the woodpecker and the blackbird

I’m still working through the thousands of images from the 3-day bird photography workshop I attended in Alamo, Texas a couple of weeks ago, and found this series of interactions between a Golden-fronted Woodpecker and a Red-winged Blackbird.  No one can say those blackbirds aren’t feisty, pesky, and challenging.

Red-winged Blackbird vs Golden-fronted Woodpecker

the initial face-off — innocent bystander in the background looks on

Red-winged Blackbird vs Golden-fronted Woodpecker

the initial attack, blackbird pecks at woodpecker

Red-winged Blackbird vs Golden-fronted Woodpecker

woodpecker retaliates, but the blackbird won’t back down

Red-winged Blackbird vs Golden-fronted Woodpecker

trying the overhead threat approach

Red-winged Blackbird vs Golden-fronted Woodpecker

okay, maybe it works better from this angle instead

Red-winged Blackbird vs Golden-fronted Woodpecker

Success! Annoy the woodpecker enough and it finally leaves

Setting up the pose

If there is one thing I’ve learned from the Alan Murphy workshop in Alamo, Texas, it’s to make sure you have the right set up before you bring birds in to photograph.  Providing the right food is just the final step.

Altamira Oriole

An Altamira Oriole landed exactly where it was supposed to, on a bare portion of the mesquite, next to the grape.

First, find suitable staging perches from which the bird will fly a short distance to the food.  That ensures that you will get some good flight shots out and/or back.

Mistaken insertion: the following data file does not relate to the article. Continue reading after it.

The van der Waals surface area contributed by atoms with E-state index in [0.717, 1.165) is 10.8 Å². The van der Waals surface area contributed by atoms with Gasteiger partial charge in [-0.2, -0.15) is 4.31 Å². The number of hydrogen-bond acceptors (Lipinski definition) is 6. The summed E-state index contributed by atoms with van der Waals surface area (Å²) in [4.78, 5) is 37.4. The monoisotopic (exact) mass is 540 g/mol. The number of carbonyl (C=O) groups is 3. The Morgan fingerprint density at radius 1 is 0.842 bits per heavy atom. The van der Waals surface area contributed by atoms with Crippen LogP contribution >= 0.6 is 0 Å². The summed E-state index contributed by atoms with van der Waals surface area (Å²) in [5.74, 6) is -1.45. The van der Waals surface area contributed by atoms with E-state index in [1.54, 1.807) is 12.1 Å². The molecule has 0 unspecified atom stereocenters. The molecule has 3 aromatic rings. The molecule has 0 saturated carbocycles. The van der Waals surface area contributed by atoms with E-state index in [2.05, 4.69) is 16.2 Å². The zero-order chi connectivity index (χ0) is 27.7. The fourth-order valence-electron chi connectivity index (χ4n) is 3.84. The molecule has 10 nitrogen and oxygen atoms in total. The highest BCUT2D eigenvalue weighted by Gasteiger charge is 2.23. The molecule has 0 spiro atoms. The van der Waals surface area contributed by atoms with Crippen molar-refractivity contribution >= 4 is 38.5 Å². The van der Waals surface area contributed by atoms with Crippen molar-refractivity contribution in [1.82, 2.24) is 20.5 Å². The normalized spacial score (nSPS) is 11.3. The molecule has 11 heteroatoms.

Golden-fronted Woodpecker

A Golden-fronted Woodpecker popped his head up on the side of the stump feeder which had been decorated with flowers and greenery.

Second, decorate the source of the food so it doesn’t look like a feeder.  Alan gets quite creative with his decorations so that the colors blend well with both the background and add some splashes of color to the photo.

Great Kiskadee

A Great Kiskadee landed exactly where we had pre-focused, on the brightly colored berries that contrast nicely with the green leaves of the citrus orchard behind it.

Make sure the feeder set up has a nice backdrop 30-50 feet away, so that you will get a smooth background with a telephoto shot.  Then, of course, you have to have a place to sit with your camera on a tripod that is at the same level as the feeder and the staging perch, so you are not shooting down on the birds.  Blinds are ideal, although a little chilly for us to sit in during the winter in Minnesota.  Raising the feeder perch and staging perch to window height works too.

And voila, wonderful photos that hardly need editing!  In fact, the only editing I did on these photos was some very minor cropping.

Birds in flight

I’m currently in Alamo, Texas attending a bird photography workshop run by Alan Murphy, and learning how to set up for taking photos of small birds in flight. Today’s challenge — learn how to pre-focus the camera in the place you expect the birds to be. Sometimes it worked, but most of the time, I captured an empty perch.

Great Kiskadee vs Red-winged Blackbird

Great Kiskadee vs Red-winged Blackbird

Green Jays

Green Jays

Golden-fronted Woodpecker vs Cardinal

Golden-fronted Woodpecker vs Cardinal

Golden-fronted Woodpecker

Golden-fronted Woodpecker vs Blackbird